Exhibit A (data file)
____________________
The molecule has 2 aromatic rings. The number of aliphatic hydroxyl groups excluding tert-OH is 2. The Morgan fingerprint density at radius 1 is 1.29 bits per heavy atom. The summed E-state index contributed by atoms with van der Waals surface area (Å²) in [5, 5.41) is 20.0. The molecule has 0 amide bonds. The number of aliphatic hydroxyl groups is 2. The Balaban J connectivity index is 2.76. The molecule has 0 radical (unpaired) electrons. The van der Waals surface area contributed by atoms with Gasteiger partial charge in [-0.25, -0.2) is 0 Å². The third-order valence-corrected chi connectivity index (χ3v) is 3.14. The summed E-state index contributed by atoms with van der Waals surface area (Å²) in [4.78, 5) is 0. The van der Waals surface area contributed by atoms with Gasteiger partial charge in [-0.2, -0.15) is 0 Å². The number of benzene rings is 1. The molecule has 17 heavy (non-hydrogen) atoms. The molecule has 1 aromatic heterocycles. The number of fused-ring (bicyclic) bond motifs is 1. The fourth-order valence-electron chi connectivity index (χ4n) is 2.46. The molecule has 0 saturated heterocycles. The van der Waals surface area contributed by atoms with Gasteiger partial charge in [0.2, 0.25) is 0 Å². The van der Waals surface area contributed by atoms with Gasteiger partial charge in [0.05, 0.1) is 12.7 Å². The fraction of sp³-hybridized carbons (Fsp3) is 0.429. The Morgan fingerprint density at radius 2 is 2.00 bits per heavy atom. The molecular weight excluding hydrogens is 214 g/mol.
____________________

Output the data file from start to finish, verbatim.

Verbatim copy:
The molecule has 2 aromatic rings. The number of aliphatic hydroxyl groups excluding tert-OH is 2. The Morgan fingerprint density at radius 1 is 1.29 bits per heavy atom. The summed E-state index contributed by atoms with van der Waals surface area (Å²) in [5, 5.41) is 20.0. The molecule has 0 amide bonds. The number of aliphatic hydroxyl groups is 2. The Balaban J connectivity index is 2.76. The molecule has 0 radical (unpaired) electrons. The van der Waals surface area contributed by atoms with Gasteiger partial charge in [-0.25, -0.2) is 0 Å². The third-order valence-corrected chi connectivity index (χ3v) is 3.14. The summed E-state index contributed by atoms with van der Waals surface area (Å²) in [4.78, 5) is 0. The van der Waals surface area contributed by atoms with Gasteiger partial charge in [-0.2, -0.15) is 0 Å². The number of benzene rings is 1. The molecule has 17 heavy (non-hydrogen) atoms. The molecule has 1 aromatic heterocycles. The number of fused-ring (bicyclic) bond motifs is 1. The fourth-order valence-electron chi connectivity index (χ4n) is 2.46. The molecule has 0 saturated heterocycles. The van der Waals surface area contributed by atoms with Gasteiger partial charge in [0.2, 0.25) is 0 Å². The van der Waals surface area contributed by atoms with Gasteiger partial charge in [0.05, 0.1) is 12.7 Å². The fraction of sp³-hybridized carbons (Fsp3) is 0.429. The Morgan fingerprint density at radius 2 is 2.00 bits per heavy atom. The molecular weight excluding hydrogens is 214 g/mol.